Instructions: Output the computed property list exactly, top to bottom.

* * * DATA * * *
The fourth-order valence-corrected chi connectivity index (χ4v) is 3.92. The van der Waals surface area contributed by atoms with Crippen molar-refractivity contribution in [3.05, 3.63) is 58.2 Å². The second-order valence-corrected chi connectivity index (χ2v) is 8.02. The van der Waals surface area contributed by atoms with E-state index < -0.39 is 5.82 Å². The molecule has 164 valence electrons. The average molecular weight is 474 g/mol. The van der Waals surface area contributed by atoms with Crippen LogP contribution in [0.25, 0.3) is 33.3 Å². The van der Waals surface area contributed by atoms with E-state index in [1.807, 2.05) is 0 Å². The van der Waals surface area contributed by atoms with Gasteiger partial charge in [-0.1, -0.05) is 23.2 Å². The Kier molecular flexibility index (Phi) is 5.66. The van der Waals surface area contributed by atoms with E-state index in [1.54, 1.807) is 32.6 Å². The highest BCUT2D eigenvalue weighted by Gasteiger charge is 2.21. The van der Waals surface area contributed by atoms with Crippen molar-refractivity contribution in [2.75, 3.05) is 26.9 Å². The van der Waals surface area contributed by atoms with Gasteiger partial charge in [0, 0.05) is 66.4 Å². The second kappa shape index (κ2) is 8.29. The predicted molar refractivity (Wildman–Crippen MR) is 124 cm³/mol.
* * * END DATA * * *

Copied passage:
The fourth-order valence-corrected chi connectivity index (χ4v) is 3.92. The van der Waals surface area contributed by atoms with Crippen molar-refractivity contribution in [3.05, 3.63) is 58.2 Å². The second-order valence-corrected chi connectivity index (χ2v) is 8.02. The van der Waals surface area contributed by atoms with E-state index < -0.39 is 5.82 Å². The molecule has 164 valence electrons. The average molecular weight is 474 g/mol. The van der Waals surface area contributed by atoms with Crippen LogP contribution in [0.25, 0.3) is 33.3 Å². The van der Waals surface area contributed by atoms with E-state index in [1.807, 2.05) is 0 Å². The van der Waals surface area contributed by atoms with Gasteiger partial charge in [-0.1, -0.05) is 23.2 Å². The Kier molecular flexibility index (Phi) is 5.66. The van der Waals surface area contributed by atoms with E-state index in [1.54, 1.807) is 32.6 Å². The highest BCUT2D eigenvalue weighted by Gasteiger charge is 2.21. The van der Waals surface area contributed by atoms with Crippen molar-refractivity contribution in [2.75, 3.05) is 26.9 Å². The van der Waals surface area contributed by atoms with Gasteiger partial charge in [0, 0.05) is 66.4 Å². The second kappa shape index (κ2) is 8.29. The predicted molar refractivity (Wildman–Crippen MR) is 124 cm³/mol.